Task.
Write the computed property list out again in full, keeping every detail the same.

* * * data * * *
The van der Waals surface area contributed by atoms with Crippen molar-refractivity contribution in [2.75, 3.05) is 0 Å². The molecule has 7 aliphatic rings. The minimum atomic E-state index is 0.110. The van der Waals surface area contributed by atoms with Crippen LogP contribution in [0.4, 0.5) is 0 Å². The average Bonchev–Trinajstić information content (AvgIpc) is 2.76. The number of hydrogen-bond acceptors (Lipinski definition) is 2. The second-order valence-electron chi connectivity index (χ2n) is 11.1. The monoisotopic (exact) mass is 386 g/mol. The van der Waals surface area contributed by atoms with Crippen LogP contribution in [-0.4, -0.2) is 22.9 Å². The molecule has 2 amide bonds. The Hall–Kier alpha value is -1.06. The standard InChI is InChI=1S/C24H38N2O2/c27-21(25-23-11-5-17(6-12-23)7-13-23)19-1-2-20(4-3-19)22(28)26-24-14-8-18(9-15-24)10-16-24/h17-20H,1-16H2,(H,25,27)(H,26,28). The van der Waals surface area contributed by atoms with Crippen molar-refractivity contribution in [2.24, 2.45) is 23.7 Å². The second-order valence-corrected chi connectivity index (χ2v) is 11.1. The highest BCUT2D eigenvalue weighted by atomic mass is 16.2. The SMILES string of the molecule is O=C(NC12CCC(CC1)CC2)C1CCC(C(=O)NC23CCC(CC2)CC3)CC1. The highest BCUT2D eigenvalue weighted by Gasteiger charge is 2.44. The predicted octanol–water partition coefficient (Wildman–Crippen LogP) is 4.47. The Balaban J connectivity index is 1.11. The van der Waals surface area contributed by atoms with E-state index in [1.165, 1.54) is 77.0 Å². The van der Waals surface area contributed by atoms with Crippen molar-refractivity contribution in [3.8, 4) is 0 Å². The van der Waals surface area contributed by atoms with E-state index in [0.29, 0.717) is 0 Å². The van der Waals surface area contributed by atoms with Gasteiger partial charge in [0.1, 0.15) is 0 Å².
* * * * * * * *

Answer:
The van der Waals surface area contributed by atoms with Crippen molar-refractivity contribution in [2.75, 3.05) is 0 Å². The molecule has 7 aliphatic rings. The minimum atomic E-state index is 0.110. The van der Waals surface area contributed by atoms with Crippen LogP contribution in [0.4, 0.5) is 0 Å². The average Bonchev–Trinajstić information content (AvgIpc) is 2.76. The number of hydrogen-bond acceptors (Lipinski definition) is 2. The second-order valence-electron chi connectivity index (χ2n) is 11.1. The monoisotopic (exact) mass is 386 g/mol. The van der Waals surface area contributed by atoms with Crippen LogP contribution in [-0.4, -0.2) is 22.9 Å². The molecule has 2 amide bonds. The Hall–Kier alpha value is -1.06. The standard InChI is InChI=1S/C24H38N2O2/c27-21(25-23-11-5-17(6-12-23)7-13-23)19-1-2-20(4-3-19)22(28)26-24-14-8-18(9-15-24)10-16-24/h17-20H,1-16H2,(H,25,27)(H,26,28). The van der Waals surface area contributed by atoms with Crippen molar-refractivity contribution in [2.24, 2.45) is 23.7 Å². The second-order valence-corrected chi connectivity index (χ2v) is 11.1. The highest BCUT2D eigenvalue weighted by atomic mass is 16.2. The SMILES string of the molecule is O=C(NC12CCC(CC1)CC2)C1CCC(C(=O)NC23CCC(CC2)CC3)CC1. The highest BCUT2D eigenvalue weighted by Gasteiger charge is 2.44. The predicted octanol–water partition coefficient (Wildman–Crippen LogP) is 4.47. The Balaban J connectivity index is 1.11. The van der Waals surface area contributed by atoms with E-state index in [1.165, 1.54) is 77.0 Å². The van der Waals surface area contributed by atoms with Crippen molar-refractivity contribution in [3.8, 4) is 0 Å². The van der Waals surface area contributed by atoms with E-state index in [0.29, 0.717) is 0 Å². The van der Waals surface area contributed by atoms with Gasteiger partial charge in [0.1, 0.15) is 0 Å².